09th March 2022
Meet the judges 2022 – Kate Isichei
IW: Today, we’re delighted to be joined by one of our 2022 EMEA judges for the Inspiring Workplaces Awards. Welcome Kate Isichei.
Firstly, we wanted to ask you all, what does an Inspiring Workplace mean to you?
KI: A workplace that promotes psychological safety and encourages employees to have honest and transparent conversations about aspects of the business that are challenging as well as what they find enjoyable and fulfilling. An environment that is clean and promotes mindfulness as well as being considerate of others’ feelings. Somewhere that physically looks great is also quite high on my agenda.
IW: You’re a judge for the EMEA/ North American Inspiring Workplaces Awards. What do you hope to see in the entries?
KI: Workplaces that are inspirational and engaging and have created an environment that promotes employee wellbeing and mental health. I would also love to see some thoughtful physical spaces that have used space, colour, light and textures in interesting and innovative ways.
IW: What are three areas of focus for organizations looking to improve the people experience?
- Employer Brand or EVP
- People Manager Enablement
- Authentic Leadership
IW: What do you think is the most important quality in a leader?
KI: Empathy. The ability to consider how others are feeling and put yourself in their shoes.
IW: What’s the best advice you were ever given? Who was it from?
KI: It’s not very nice but it was apt at the time – the mid-90s when presenteeism was a big thing in the workplace. He said ‘You have to play the game. I don’t want to be here either but I smile and pretend’. It sounds awful now but it was good advice for the environment I was in at the time which required nerves of steel.
IW: What’s your advice on how best to engage remote teams?
KI: Provide space for exploration of feelings and emotions outside of the daily tasks and work challenges. Not just ‘how are you?’ conversations but an opportunity to talk about the remaining 50% of employees’ lives that are outside of work.
IW: Following on from that question, how do you build a strong inclusive culture with a hybrid workforce?
KI: Create spaces for people that suit them. We all have different ways of learning and developing. Even the most basic things are done differently. It is becoming more and more apparent that people are vastly different. When we add on neurodiversity it becomes even more important to curate different channels and environments – both physical and virtual – that suit a wide range of personalities and personal requirements.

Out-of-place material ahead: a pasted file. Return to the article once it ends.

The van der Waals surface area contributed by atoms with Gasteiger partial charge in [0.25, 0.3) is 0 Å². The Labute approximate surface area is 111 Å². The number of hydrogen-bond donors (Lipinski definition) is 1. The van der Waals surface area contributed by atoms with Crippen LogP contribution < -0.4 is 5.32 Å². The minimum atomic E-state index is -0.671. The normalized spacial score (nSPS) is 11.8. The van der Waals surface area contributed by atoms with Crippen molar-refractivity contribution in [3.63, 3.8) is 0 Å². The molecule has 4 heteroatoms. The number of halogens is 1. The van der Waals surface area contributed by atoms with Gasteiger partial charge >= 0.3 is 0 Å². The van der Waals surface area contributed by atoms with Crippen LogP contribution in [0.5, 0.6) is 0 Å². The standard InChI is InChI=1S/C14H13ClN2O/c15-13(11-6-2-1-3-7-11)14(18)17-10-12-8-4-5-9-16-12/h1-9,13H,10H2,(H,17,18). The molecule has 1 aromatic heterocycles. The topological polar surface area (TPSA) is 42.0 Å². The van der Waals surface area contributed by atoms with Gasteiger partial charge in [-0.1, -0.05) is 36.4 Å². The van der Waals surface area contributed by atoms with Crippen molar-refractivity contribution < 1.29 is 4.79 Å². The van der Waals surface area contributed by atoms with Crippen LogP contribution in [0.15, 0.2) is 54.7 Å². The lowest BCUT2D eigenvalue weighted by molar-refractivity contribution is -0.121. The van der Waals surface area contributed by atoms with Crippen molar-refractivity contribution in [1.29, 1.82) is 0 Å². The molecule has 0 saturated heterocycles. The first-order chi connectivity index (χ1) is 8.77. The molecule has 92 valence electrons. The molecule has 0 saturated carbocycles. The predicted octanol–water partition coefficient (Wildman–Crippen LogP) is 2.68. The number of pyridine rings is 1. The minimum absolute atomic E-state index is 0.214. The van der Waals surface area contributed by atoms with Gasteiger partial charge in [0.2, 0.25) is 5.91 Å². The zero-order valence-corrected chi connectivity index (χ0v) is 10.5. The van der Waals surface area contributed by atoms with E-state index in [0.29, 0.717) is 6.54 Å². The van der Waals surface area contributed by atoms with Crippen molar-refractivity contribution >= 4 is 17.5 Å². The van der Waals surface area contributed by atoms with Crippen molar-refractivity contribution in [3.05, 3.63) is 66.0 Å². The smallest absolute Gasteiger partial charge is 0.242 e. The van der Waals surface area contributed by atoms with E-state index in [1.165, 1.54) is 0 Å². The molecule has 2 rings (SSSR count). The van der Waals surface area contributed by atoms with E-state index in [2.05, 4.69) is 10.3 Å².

IW: Focusing on employee emotional wellbeing, how do we help employees create boundaries between work and home life?
KI: Encourage cut offs throughout the day like definite breaks and a proper lunch that is booked into calendars and that are not an excuse for others’ to ignore or gate crash with more meetings. I have found that it’s even more important to move away from the desk and computer than it was when working in the office every day. I have seen some companies use statements in their email signatures that discourage responding to emails if they are received outside of traditional office hours.
IW: 4-Day week – Yes or No? You can give reasons for your answer to if you wish.
KI: Yes. 5 days is too long to work continuously and most people do already work a 4 day week informally. Fridays are typically very quiet because employees make a conscious decision not to schedule meetings in the afternoon and log off by 5pm.
IW: We are a big believer that fostering psychological safety is an organisational imperative. Do you agree and if so, why?
KI: Yes, I mentioned this above. It’s crucial for employee wellbeing and engagement. If employees feel safe to express themselves, an organisation is more likely to foster a healthy environment that is less political and less hierarchical. Both the scourge of underperforming companies.
IW: Hopefully, we are seeing the restrictions of the pandemic diminish. This has led to what some are calling ‘The Great Resignation, what do employers need to do to ensure they attract and retain the best people?
KI: Be flexible and receptive to suggestions and proposals that might not seem at first to be advantageous for the company. There’s no point digging your heals in and doing things the same old way if it isn’t working for the new ways of working. Employees, particularly newcomers to the workplace, are more demanding and know what they want. In addition, they are less likely to take ‘no’ for an answer.
IW: There will be more generations in the workplace than ever before. Each with its own expectations and needs from an employer. How do you try to fulfil all of them?
KI: You can’t really. One size doesn’t fit all but what you can do is keep track of trends and try to ensure your organisational environment, culture, values and behaviours are true to the company’s vision and mission but also aligned with the times.
IW: To say we’ve seen a lot of change in the past two years would be an understatement. We want you to get your crystal ball out and predict what will be the top priorities for people choosing an employer over the next 5 years?
- Authentic leaders
- Hybrid environments – office spaces that mirror homeworking
- Remote working as normal
- Employees as co-creators/partners